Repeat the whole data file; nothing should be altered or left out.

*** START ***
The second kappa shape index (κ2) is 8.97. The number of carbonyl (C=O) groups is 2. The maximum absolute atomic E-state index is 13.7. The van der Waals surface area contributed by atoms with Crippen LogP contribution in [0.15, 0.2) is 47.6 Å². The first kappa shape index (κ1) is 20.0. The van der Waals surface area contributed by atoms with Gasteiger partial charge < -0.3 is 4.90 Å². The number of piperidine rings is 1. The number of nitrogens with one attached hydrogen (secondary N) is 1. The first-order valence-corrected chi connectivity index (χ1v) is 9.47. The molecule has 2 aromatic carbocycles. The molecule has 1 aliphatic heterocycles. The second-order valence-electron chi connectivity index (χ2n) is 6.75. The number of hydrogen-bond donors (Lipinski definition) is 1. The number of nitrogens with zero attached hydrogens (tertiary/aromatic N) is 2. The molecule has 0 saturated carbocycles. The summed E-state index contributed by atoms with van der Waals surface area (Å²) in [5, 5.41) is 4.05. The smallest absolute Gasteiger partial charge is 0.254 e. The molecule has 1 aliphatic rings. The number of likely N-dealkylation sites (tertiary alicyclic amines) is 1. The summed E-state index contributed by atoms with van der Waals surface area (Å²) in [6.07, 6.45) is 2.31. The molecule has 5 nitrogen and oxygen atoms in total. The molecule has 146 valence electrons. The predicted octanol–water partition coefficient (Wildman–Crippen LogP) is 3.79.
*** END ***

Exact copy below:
The second kappa shape index (κ2) is 8.97. The number of carbonyl (C=O) groups is 2. The maximum absolute atomic E-state index is 13.7. The van der Waals surface area contributed by atoms with Crippen LogP contribution in [0.15, 0.2) is 47.6 Å². The first kappa shape index (κ1) is 20.0. The van der Waals surface area contributed by atoms with Gasteiger partial charge < -0.3 is 4.90 Å². The number of piperidine rings is 1. The number of nitrogens with one attached hydrogen (secondary N) is 1. The first-order valence-corrected chi connectivity index (χ1v) is 9.47. The molecule has 2 aromatic carbocycles. The molecule has 1 aliphatic heterocycles. The second-order valence-electron chi connectivity index (χ2n) is 6.75. The number of hydrogen-bond donors (Lipinski definition) is 1. The number of nitrogens with zero attached hydrogens (tertiary/aromatic N) is 2. The molecule has 0 saturated carbocycles. The summed E-state index contributed by atoms with van der Waals surface area (Å²) in [5, 5.41) is 4.05. The smallest absolute Gasteiger partial charge is 0.254 e. The molecule has 1 aliphatic rings. The number of likely N-dealkylation sites (tertiary alicyclic amines) is 1. The summed E-state index contributed by atoms with van der Waals surface area (Å²) in [6.07, 6.45) is 2.31. The molecule has 5 nitrogen and oxygen atoms in total. The molecule has 146 valence electrons. The predicted octanol–water partition coefficient (Wildman–Crippen LogP) is 3.79.